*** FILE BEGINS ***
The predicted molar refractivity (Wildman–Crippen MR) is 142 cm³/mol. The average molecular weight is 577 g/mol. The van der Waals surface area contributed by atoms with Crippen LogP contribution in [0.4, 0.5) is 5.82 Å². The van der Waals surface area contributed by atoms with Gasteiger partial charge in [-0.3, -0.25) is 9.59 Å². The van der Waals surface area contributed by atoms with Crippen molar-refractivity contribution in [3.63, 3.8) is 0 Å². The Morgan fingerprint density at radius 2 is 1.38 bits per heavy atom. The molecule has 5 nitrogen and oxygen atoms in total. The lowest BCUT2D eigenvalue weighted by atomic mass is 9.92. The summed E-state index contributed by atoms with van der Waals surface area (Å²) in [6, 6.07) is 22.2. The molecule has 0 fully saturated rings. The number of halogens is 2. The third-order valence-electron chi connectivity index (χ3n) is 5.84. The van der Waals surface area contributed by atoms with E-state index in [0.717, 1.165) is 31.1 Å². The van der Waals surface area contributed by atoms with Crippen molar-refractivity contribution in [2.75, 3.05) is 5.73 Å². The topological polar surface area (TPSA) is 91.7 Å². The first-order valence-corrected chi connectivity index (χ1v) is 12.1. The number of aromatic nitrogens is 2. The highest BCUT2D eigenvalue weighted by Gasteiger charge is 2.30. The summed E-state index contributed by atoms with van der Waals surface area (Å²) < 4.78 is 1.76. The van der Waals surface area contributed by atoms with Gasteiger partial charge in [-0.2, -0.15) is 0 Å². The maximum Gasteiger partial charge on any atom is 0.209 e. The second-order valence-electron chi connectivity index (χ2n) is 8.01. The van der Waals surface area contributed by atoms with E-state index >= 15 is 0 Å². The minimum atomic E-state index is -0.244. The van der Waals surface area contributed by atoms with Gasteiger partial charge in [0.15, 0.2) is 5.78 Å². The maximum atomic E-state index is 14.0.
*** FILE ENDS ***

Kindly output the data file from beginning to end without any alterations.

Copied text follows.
The predicted molar refractivity (Wildman–Crippen MR) is 142 cm³/mol. The average molecular weight is 577 g/mol. The van der Waals surface area contributed by atoms with Crippen LogP contribution in [0.4, 0.5) is 5.82 Å². The van der Waals surface area contributed by atoms with Gasteiger partial charge in [-0.3, -0.25) is 9.59 Å². The van der Waals surface area contributed by atoms with Crippen molar-refractivity contribution in [3.63, 3.8) is 0 Å². The Morgan fingerprint density at radius 2 is 1.38 bits per heavy atom. The molecule has 5 nitrogen and oxygen atoms in total. The lowest BCUT2D eigenvalue weighted by atomic mass is 9.92. The summed E-state index contributed by atoms with van der Waals surface area (Å²) in [6, 6.07) is 22.2. The molecule has 0 fully saturated rings. The number of halogens is 2. The third-order valence-electron chi connectivity index (χ3n) is 5.84. The van der Waals surface area contributed by atoms with E-state index in [0.717, 1.165) is 31.1 Å². The van der Waals surface area contributed by atoms with Crippen molar-refractivity contribution in [2.75, 3.05) is 5.73 Å². The topological polar surface area (TPSA) is 91.7 Å². The first-order valence-corrected chi connectivity index (χ1v) is 12.1. The number of aromatic nitrogens is 2. The highest BCUT2D eigenvalue weighted by Gasteiger charge is 2.30. The summed E-state index contributed by atoms with van der Waals surface area (Å²) < 4.78 is 1.76. The van der Waals surface area contributed by atoms with Gasteiger partial charge in [-0.2, -0.15) is 0 Å². The maximum Gasteiger partial charge on any atom is 0.209 e. The second-order valence-electron chi connectivity index (χ2n) is 8.01. The van der Waals surface area contributed by atoms with E-state index >= 15 is 0 Å². The minimum atomic E-state index is -0.244. The van der Waals surface area contributed by atoms with Gasteiger partial charge in [0.15, 0.2) is 5.78 Å². The maximum atomic E-state index is 14.0.